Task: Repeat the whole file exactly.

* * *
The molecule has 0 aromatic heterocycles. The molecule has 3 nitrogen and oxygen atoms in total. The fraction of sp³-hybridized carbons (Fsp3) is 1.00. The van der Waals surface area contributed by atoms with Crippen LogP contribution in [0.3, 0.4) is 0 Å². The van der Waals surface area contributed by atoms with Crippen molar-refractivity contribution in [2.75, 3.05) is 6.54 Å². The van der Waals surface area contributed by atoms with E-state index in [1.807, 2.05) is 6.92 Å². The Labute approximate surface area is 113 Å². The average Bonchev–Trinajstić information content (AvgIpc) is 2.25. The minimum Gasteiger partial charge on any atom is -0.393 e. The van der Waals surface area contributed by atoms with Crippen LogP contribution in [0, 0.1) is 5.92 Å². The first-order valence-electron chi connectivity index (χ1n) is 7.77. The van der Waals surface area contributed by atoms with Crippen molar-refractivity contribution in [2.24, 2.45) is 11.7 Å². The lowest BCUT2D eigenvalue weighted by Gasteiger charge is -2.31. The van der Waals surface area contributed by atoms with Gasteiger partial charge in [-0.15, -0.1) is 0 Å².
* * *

The molecule has 0 aromatic heterocycles. The molecule has 3 nitrogen and oxygen atoms in total. The fraction of sp³-hybridized carbons (Fsp3) is 1.00. The van der Waals surface area contributed by atoms with Crippen LogP contribution in [0.3, 0.4) is 0 Å². The van der Waals surface area contributed by atoms with Crippen molar-refractivity contribution in [2.75, 3.05) is 6.54 Å². The van der Waals surface area contributed by atoms with E-state index in [1.807, 2.05) is 6.92 Å². The Labute approximate surface area is 113 Å². The average Bonchev–Trinajstić information content (AvgIpc) is 2.25. The minimum Gasteiger partial charge on any atom is -0.393 e. The van der Waals surface area contributed by atoms with Crippen LogP contribution in [0, 0.1) is 5.92 Å². The first-order valence-electron chi connectivity index (χ1n) is 7.77. The van der Waals surface area contributed by atoms with Crippen molar-refractivity contribution in [2.24, 2.45) is 11.7 Å². The lowest BCUT2D eigenvalue weighted by Gasteiger charge is -2.31. The van der Waals surface area contributed by atoms with Gasteiger partial charge in [-0.15, -0.1) is 0 Å².